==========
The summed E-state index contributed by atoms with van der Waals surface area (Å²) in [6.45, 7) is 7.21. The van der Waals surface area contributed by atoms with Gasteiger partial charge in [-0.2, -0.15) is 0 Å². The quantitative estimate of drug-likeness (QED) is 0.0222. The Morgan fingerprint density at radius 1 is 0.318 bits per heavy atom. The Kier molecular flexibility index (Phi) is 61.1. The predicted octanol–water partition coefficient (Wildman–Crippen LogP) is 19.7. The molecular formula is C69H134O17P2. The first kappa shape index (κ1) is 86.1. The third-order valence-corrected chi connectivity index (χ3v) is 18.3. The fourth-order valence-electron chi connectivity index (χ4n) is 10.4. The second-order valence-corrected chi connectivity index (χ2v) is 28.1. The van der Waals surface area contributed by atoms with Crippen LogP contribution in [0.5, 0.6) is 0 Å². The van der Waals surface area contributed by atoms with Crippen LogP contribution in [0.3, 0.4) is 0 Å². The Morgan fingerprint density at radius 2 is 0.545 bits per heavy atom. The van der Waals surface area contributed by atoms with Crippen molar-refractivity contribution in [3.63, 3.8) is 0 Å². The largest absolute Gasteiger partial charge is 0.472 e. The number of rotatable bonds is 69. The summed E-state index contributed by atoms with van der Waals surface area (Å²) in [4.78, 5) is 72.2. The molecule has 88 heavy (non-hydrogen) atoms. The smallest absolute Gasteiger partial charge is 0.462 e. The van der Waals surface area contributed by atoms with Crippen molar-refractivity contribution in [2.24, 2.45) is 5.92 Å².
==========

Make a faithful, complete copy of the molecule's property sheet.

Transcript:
The summed E-state index contributed by atoms with van der Waals surface area (Å²) in [6.45, 7) is 7.21. The van der Waals surface area contributed by atoms with Gasteiger partial charge in [-0.2, -0.15) is 0 Å². The quantitative estimate of drug-likeness (QED) is 0.0222. The Morgan fingerprint density at radius 1 is 0.318 bits per heavy atom. The Kier molecular flexibility index (Phi) is 61.1. The predicted octanol–water partition coefficient (Wildman–Crippen LogP) is 19.7. The molecular formula is C69H134O17P2. The first kappa shape index (κ1) is 86.1. The third-order valence-corrected chi connectivity index (χ3v) is 18.3. The fourth-order valence-electron chi connectivity index (χ4n) is 10.4. The second-order valence-corrected chi connectivity index (χ2v) is 28.1. The van der Waals surface area contributed by atoms with Crippen LogP contribution in [0.5, 0.6) is 0 Å². The van der Waals surface area contributed by atoms with Crippen LogP contribution in [0.3, 0.4) is 0 Å². The Morgan fingerprint density at radius 2 is 0.545 bits per heavy atom. The van der Waals surface area contributed by atoms with Crippen molar-refractivity contribution in [3.63, 3.8) is 0 Å². The largest absolute Gasteiger partial charge is 0.472 e. The number of rotatable bonds is 69. The summed E-state index contributed by atoms with van der Waals surface area (Å²) in [4.78, 5) is 72.2. The molecule has 88 heavy (non-hydrogen) atoms. The smallest absolute Gasteiger partial charge is 0.462 e. The van der Waals surface area contributed by atoms with Crippen molar-refractivity contribution in [2.24, 2.45) is 5.92 Å².